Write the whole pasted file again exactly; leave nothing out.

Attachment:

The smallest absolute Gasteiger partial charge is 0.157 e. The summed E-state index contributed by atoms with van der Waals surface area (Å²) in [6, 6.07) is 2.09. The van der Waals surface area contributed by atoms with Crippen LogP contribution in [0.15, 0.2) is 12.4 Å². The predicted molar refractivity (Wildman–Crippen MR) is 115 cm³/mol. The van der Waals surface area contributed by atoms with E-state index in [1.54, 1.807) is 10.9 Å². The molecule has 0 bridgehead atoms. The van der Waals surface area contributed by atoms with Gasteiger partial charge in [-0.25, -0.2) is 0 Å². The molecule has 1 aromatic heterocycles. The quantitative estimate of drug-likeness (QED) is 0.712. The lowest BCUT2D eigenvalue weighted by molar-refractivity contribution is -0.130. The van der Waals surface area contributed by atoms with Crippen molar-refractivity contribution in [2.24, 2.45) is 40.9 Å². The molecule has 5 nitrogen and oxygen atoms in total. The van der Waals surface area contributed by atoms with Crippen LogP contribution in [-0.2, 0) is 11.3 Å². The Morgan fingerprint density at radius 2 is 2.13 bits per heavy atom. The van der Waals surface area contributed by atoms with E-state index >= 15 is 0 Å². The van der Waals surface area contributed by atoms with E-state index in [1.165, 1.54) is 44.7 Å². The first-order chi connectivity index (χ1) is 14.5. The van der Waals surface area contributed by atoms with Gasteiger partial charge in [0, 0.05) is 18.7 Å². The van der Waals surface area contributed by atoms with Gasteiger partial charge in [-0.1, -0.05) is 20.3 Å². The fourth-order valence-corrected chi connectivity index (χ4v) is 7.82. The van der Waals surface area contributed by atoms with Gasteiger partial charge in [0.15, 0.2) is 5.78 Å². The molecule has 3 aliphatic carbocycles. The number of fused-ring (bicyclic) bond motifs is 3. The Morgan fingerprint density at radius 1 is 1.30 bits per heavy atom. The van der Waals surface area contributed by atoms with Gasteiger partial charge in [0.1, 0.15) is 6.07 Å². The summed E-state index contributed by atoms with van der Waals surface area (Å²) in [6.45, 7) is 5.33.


The smallest absolute Gasteiger partial charge is 0.157 e. The summed E-state index contributed by atoms with van der Waals surface area (Å²) in [6, 6.07) is 2.09. The van der Waals surface area contributed by atoms with Crippen LogP contribution in [0.15, 0.2) is 12.4 Å². The predicted molar refractivity (Wildman–Crippen MR) is 115 cm³/mol. The van der Waals surface area contributed by atoms with E-state index in [1.54, 1.807) is 10.9 Å². The molecule has 0 bridgehead atoms. The van der Waals surface area contributed by atoms with Gasteiger partial charge in [-0.25, -0.2) is 0 Å². The molecule has 1 aromatic heterocycles. The quantitative estimate of drug-likeness (QED) is 0.712. The lowest BCUT2D eigenvalue weighted by molar-refractivity contribution is -0.130. The van der Waals surface area contributed by atoms with Crippen molar-refractivity contribution in [2.24, 2.45) is 40.9 Å². The molecule has 5 nitrogen and oxygen atoms in total. The van der Waals surface area contributed by atoms with Crippen LogP contribution in [-0.2, 0) is 11.3 Å². The Morgan fingerprint density at radius 2 is 2.13 bits per heavy atom. The van der Waals surface area contributed by atoms with E-state index >= 15 is 0 Å². The van der Waals surface area contributed by atoms with E-state index in [1.165, 1.54) is 44.7 Å². The first-order chi connectivity index (χ1) is 14.5. The van der Waals surface area contributed by atoms with Gasteiger partial charge in [0, 0.05) is 18.7 Å². The van der Waals surface area contributed by atoms with Gasteiger partial charge in [-0.1, -0.05) is 20.3 Å². The fourth-order valence-corrected chi connectivity index (χ4v) is 7.82. The van der Waals surface area contributed by atoms with Gasteiger partial charge in [0.15, 0.2) is 5.78 Å². The molecule has 3 aliphatic carbocycles. The number of fused-ring (bicyclic) bond motifs is 3. The Morgan fingerprint density at radius 1 is 1.30 bits per heavy atom. The van der Waals surface area contributed by atoms with Gasteiger partial charge in [0.1, 0.15) is 6.07 Å². The summed E-state index contributed by atoms with van der Waals surface area (Å²) in [6.45, 7) is 5.33.